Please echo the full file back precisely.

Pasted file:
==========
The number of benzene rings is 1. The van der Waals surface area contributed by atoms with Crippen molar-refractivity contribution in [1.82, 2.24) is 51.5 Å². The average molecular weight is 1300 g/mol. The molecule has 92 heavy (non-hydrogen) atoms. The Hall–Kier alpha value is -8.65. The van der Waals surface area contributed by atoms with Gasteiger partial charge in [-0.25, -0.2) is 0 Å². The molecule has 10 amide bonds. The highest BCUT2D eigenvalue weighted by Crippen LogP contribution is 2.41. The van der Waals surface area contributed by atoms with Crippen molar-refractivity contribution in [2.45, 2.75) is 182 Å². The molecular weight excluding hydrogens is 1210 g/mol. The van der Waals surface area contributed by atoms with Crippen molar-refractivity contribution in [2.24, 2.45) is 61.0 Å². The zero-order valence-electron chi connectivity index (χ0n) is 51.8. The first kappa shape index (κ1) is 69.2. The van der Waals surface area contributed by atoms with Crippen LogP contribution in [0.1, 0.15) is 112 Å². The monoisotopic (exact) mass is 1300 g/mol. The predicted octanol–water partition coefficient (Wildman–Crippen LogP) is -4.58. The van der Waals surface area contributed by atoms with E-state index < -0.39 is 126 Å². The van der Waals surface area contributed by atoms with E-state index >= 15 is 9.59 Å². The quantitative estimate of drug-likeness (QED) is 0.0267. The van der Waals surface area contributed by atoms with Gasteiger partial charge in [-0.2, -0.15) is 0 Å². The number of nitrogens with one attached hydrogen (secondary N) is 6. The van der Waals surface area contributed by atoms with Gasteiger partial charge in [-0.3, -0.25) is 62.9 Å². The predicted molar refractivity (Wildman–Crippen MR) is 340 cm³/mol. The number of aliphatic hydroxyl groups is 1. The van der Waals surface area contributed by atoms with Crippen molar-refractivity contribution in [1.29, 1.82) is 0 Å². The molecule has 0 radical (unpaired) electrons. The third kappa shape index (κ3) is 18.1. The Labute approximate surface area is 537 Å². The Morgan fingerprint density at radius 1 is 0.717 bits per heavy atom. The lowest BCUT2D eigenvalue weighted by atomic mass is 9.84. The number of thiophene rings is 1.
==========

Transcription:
The number of benzene rings is 1. The van der Waals surface area contributed by atoms with Crippen molar-refractivity contribution in [1.82, 2.24) is 51.5 Å². The average molecular weight is 1300 g/mol. The molecule has 92 heavy (non-hydrogen) atoms. The Hall–Kier alpha value is -8.65. The van der Waals surface area contributed by atoms with Gasteiger partial charge in [-0.25, -0.2) is 0 Å². The molecule has 10 amide bonds. The highest BCUT2D eigenvalue weighted by Crippen LogP contribution is 2.41. The van der Waals surface area contributed by atoms with Crippen molar-refractivity contribution in [2.45, 2.75) is 182 Å². The molecular weight excluding hydrogens is 1210 g/mol. The van der Waals surface area contributed by atoms with Crippen molar-refractivity contribution in [2.24, 2.45) is 61.0 Å². The zero-order valence-electron chi connectivity index (χ0n) is 51.8. The first kappa shape index (κ1) is 69.2. The van der Waals surface area contributed by atoms with Crippen LogP contribution in [0.1, 0.15) is 112 Å². The monoisotopic (exact) mass is 1300 g/mol. The predicted octanol–water partition coefficient (Wildman–Crippen LogP) is -4.58. The van der Waals surface area contributed by atoms with E-state index < -0.39 is 126 Å². The van der Waals surface area contributed by atoms with E-state index >= 15 is 9.59 Å². The quantitative estimate of drug-likeness (QED) is 0.0267. The van der Waals surface area contributed by atoms with Gasteiger partial charge in [-0.2, -0.15) is 0 Å². The number of nitrogens with one attached hydrogen (secondary N) is 6. The van der Waals surface area contributed by atoms with Gasteiger partial charge in [-0.3, -0.25) is 62.9 Å². The predicted molar refractivity (Wildman–Crippen MR) is 340 cm³/mol. The number of aliphatic hydroxyl groups is 1. The van der Waals surface area contributed by atoms with Crippen molar-refractivity contribution in [1.29, 1.82) is 0 Å². The molecule has 0 radical (unpaired) electrons. The third kappa shape index (κ3) is 18.1. The Labute approximate surface area is 537 Å². The Morgan fingerprint density at radius 1 is 0.717 bits per heavy atom. The lowest BCUT2D eigenvalue weighted by atomic mass is 9.84. The number of thiophene rings is 1.